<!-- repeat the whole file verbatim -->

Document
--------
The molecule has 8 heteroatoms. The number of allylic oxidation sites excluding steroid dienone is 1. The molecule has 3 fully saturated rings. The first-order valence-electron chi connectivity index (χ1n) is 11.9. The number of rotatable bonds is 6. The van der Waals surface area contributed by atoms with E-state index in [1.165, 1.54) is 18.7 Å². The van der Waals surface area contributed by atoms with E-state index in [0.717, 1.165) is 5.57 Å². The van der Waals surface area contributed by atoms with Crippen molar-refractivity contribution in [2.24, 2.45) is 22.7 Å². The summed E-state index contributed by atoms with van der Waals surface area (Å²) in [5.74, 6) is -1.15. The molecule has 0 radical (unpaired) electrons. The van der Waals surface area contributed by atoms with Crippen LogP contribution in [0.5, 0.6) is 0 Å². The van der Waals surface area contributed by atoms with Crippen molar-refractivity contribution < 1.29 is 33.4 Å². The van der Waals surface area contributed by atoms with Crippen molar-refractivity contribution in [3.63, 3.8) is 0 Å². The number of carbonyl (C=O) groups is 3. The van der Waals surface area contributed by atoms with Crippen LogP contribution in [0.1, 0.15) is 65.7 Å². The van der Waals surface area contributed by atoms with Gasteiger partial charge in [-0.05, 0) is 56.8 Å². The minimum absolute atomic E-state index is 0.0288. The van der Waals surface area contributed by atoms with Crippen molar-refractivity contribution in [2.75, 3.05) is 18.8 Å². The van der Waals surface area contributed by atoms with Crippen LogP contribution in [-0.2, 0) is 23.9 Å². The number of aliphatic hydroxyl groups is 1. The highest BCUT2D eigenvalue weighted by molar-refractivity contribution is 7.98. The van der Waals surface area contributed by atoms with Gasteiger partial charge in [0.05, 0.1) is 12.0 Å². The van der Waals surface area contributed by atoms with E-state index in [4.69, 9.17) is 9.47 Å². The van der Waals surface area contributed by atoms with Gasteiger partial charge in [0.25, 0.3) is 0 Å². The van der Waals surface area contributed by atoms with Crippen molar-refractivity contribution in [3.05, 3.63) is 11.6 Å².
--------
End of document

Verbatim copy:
The molecule has 8 heteroatoms. The number of allylic oxidation sites excluding steroid dienone is 1. The molecule has 3 fully saturated rings. The first-order valence-electron chi connectivity index (χ1n) is 11.9. The number of rotatable bonds is 6. The van der Waals surface area contributed by atoms with E-state index in [1.165, 1.54) is 18.7 Å². The van der Waals surface area contributed by atoms with E-state index in [0.717, 1.165) is 5.57 Å². The van der Waals surface area contributed by atoms with Crippen molar-refractivity contribution in [2.24, 2.45) is 22.7 Å². The summed E-state index contributed by atoms with van der Waals surface area (Å²) in [5.74, 6) is -1.15. The molecule has 0 radical (unpaired) electrons. The van der Waals surface area contributed by atoms with Crippen LogP contribution in [0.5, 0.6) is 0 Å². The van der Waals surface area contributed by atoms with Crippen molar-refractivity contribution < 1.29 is 33.4 Å². The van der Waals surface area contributed by atoms with Crippen molar-refractivity contribution in [3.63, 3.8) is 0 Å². The number of carbonyl (C=O) groups is 3. The van der Waals surface area contributed by atoms with Crippen LogP contribution in [0.1, 0.15) is 65.7 Å². The van der Waals surface area contributed by atoms with Gasteiger partial charge in [-0.05, 0) is 56.8 Å². The minimum absolute atomic E-state index is 0.0288. The van der Waals surface area contributed by atoms with Crippen molar-refractivity contribution in [2.75, 3.05) is 18.8 Å². The van der Waals surface area contributed by atoms with Crippen LogP contribution in [-0.2, 0) is 23.9 Å². The number of aliphatic hydroxyl groups is 1. The highest BCUT2D eigenvalue weighted by molar-refractivity contribution is 7.98. The van der Waals surface area contributed by atoms with Gasteiger partial charge in [0.05, 0.1) is 12.0 Å². The van der Waals surface area contributed by atoms with E-state index in [4.69, 9.17) is 9.47 Å². The van der Waals surface area contributed by atoms with Gasteiger partial charge in [0.25, 0.3) is 0 Å². The van der Waals surface area contributed by atoms with Crippen molar-refractivity contribution in [3.05, 3.63) is 11.6 Å².